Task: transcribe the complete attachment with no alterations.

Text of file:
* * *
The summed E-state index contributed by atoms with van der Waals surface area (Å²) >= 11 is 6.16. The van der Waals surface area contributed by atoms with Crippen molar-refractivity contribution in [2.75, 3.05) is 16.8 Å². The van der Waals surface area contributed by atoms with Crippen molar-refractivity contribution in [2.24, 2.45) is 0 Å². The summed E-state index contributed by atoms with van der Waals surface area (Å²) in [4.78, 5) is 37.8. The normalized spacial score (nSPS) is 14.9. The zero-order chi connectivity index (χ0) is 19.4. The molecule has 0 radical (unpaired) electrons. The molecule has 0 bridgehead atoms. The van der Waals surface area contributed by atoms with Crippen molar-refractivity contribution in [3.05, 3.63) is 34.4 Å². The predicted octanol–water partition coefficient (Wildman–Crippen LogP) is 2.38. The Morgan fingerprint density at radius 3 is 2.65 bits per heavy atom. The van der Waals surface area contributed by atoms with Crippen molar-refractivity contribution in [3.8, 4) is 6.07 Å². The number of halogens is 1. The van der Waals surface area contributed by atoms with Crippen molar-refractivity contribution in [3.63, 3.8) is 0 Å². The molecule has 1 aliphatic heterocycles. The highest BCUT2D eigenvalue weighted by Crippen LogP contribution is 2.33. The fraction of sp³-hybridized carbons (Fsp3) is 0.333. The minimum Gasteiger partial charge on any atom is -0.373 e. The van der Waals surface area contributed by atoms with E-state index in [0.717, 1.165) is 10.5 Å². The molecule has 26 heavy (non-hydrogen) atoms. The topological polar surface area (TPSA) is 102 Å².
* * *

The summed E-state index contributed by atoms with van der Waals surface area (Å²) >= 11 is 6.16. The van der Waals surface area contributed by atoms with Crippen molar-refractivity contribution in [2.75, 3.05) is 16.8 Å². The van der Waals surface area contributed by atoms with Crippen molar-refractivity contribution in [2.24, 2.45) is 0 Å². The summed E-state index contributed by atoms with van der Waals surface area (Å²) in [4.78, 5) is 37.8. The normalized spacial score (nSPS) is 14.9. The zero-order chi connectivity index (χ0) is 19.4. The molecule has 0 radical (unpaired) electrons. The molecule has 0 bridgehead atoms. The van der Waals surface area contributed by atoms with Crippen molar-refractivity contribution in [3.05, 3.63) is 34.4 Å². The predicted octanol–water partition coefficient (Wildman–Crippen LogP) is 2.38. The Morgan fingerprint density at radius 3 is 2.65 bits per heavy atom. The van der Waals surface area contributed by atoms with Crippen molar-refractivity contribution in [3.8, 4) is 6.07 Å². The number of halogens is 1. The van der Waals surface area contributed by atoms with Crippen molar-refractivity contribution in [3.63, 3.8) is 0 Å². The molecule has 1 aliphatic heterocycles. The highest BCUT2D eigenvalue weighted by Crippen LogP contribution is 2.33. The fraction of sp³-hybridized carbons (Fsp3) is 0.333. The minimum Gasteiger partial charge on any atom is -0.373 e. The van der Waals surface area contributed by atoms with E-state index in [0.717, 1.165) is 10.5 Å². The molecule has 26 heavy (non-hydrogen) atoms. The topological polar surface area (TPSA) is 102 Å².